HOUSTON – In a matter of hours, Houston Police Chief Art Acevedo had warned looters to stay away from his city and then choked back tears as he announced the death of one of his veteran officers, reported ABC News.
Acevedo knows empathy, yet he mixes it with a heavy dose of no-nonsense law-and-order. As a result, he is endearing to the communities he has policed over his 30-year career in law enforcement.
The Cuban-born Acevedo came to the U.S. with his family in 1968. He has been on the job in the nation’s fourth-largest city for less than a year. He made history as the city’s first Hispanic police chief. To further endear himself to the public and press, he regularly answers questions from reporters in Spanish.
Before Hurricane Harvey elevated his national presence, he was known locally for his active role on social media and his blunt speaking style. His no-nonsense approach was on display with the threat of looting in the devastated city.
“So word to the wise: Don’t come to Houston,” he said Tuesday. “Because you’re going to be caught. And I guarantee you when you take advantage of people and prey on them in these circumstances, that’s despicable behavior and we’re all going to push hard to make sure you don’t see the sunlight anytime soon.”
Acevedo grew up in California. He began his career in law enforcement in East Los Angeles with the California Highway Patrol and rose to chief in that agency, below the various commissioner ranks. After his tenure at the CHP, he became chief in Austin, Texas, where he spent nine years. Last November he arrived as chief of police in Houston.
His tenure in Austin was marked by efforts to strengthen ties with community groups. He faced criticism for several use-of-force incidents, including the 2015 arrest of a black teacher who was thrown to the ground by a white officer and the fatal shooting of an unarmed, naked 17-year-old.
After the shooting, the police union criticized him for speaking at a news conference while standing with groups such as Black Lives Matter.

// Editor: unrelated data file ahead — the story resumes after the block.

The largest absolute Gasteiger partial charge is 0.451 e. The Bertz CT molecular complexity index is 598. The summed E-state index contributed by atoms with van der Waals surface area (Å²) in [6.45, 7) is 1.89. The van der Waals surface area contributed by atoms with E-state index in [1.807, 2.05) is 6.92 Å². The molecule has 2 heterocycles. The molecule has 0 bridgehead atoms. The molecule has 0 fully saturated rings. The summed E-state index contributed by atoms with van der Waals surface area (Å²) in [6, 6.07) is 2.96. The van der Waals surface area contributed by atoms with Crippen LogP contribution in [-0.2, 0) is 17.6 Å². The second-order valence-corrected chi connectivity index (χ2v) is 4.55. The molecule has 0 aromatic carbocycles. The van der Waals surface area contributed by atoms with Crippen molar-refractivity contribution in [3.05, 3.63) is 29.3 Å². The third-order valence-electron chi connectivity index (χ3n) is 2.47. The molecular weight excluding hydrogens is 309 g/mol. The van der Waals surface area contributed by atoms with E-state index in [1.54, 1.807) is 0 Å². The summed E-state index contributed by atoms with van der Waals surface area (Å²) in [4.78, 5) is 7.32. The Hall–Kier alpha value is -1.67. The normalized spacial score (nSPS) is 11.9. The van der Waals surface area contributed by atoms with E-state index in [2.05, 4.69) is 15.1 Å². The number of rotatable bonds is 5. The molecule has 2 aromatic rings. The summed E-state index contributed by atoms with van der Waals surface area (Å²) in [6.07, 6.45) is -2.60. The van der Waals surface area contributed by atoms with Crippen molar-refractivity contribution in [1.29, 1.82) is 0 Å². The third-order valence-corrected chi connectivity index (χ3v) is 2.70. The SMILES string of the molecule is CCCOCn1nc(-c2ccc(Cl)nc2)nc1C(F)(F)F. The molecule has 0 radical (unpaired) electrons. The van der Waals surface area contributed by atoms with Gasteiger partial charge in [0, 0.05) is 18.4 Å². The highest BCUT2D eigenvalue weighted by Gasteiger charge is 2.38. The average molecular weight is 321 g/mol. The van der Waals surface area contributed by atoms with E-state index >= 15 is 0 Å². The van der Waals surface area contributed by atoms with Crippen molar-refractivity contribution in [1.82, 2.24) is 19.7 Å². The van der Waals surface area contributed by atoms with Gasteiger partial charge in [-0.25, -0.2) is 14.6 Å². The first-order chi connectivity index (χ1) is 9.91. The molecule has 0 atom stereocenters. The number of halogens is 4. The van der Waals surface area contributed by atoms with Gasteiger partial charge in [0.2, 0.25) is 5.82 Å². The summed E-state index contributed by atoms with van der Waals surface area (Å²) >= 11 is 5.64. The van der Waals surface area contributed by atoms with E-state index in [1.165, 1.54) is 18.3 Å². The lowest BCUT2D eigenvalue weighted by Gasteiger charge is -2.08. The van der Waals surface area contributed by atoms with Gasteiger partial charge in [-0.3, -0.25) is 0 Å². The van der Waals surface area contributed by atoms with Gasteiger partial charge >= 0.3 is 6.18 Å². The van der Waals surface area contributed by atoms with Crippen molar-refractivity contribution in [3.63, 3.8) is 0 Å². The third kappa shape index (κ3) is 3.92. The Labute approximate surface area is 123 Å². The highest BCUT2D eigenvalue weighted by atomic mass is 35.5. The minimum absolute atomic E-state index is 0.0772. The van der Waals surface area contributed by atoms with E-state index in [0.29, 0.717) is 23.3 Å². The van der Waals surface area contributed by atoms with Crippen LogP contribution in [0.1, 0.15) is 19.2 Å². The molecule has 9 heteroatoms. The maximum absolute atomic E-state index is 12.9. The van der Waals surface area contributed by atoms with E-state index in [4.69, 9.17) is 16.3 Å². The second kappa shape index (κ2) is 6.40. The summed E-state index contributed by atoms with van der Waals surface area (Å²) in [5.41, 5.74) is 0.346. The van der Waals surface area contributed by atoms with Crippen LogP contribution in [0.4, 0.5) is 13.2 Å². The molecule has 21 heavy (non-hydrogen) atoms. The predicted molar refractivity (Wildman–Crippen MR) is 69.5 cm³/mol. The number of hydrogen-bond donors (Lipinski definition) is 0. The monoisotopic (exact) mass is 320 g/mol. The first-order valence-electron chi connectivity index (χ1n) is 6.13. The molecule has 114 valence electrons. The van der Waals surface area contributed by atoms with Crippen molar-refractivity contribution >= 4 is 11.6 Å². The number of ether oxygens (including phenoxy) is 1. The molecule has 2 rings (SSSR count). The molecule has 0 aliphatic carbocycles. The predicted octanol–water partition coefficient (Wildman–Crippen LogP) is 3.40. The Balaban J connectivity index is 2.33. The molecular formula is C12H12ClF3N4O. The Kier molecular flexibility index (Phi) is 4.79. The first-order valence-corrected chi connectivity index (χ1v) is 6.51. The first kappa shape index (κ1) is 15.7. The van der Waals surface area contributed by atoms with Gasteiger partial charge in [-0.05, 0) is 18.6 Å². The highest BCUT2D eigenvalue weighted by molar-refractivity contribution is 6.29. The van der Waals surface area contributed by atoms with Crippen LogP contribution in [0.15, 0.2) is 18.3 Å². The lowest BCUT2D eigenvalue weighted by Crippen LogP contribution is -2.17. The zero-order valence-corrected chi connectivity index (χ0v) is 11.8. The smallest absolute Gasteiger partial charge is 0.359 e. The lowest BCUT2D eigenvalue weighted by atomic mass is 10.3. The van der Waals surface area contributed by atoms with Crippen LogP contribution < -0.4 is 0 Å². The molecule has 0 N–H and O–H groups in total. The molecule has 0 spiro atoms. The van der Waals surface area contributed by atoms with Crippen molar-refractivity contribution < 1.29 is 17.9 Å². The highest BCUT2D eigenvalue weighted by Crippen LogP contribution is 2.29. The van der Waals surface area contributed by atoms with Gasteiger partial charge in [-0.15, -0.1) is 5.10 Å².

Acevedo is not a typical Texas cop. He has been a vocal critic of the anti-sanctuary cities law that expands police powers to question people who have been detained about their immigration status. This position goes against the grain in most of the state.
He was also critical of recently enacted laws that allow people to openly carry licensed handguns and carry concealed handguns into college buildings and dorms.
Yet on Tuesday, Acevedo emotionally expressed details of how his officer, Sgt. Steve Perez, had lost his life trying to get to work when he became trapped in his patrol car in a flooded highway underpass.
With his voice cracking, Acevedo chronicled how Perez left home about 4 a.m. Sunday to get to work, even after the sergeant’s wife prodded him to stay home. Harvey’s torrential rains had started the previous evening and continued to rage.
“I’ve got work to do,” Perez told his wife, according to the chief.
“He has that in his DNA,” Acevedo said.
“He was one of the sweetest people I’ve met,” Acevedo said of Perez, whose death Sunday was two days short of his 61st birthday. “I’ve only been here nine months, we’ve got 6,500 employees and I knew who Steve Perez was, because he was a sweet, gentle public servant.”
When Perez failed to show up at the regular roll call Monday, investigators backtracked his movements. As a result, they narrowed their search to an inundated underpass.
Sadly, on Tuesday morning, divers recovered Perez in 16 feet of water. Acevedo said he had “the privilege” of notifying Perez’s family.
Mayor Sylvester Turner credited Perez for making “that extra effort” to get to work.
“What we can say is Sgt. Perez fulfilled his mission and the Lord called him home. I would dare not say he lost his life in vain, because he didn’t.”
Turner and Acevedo then shared a hug as they left the podium.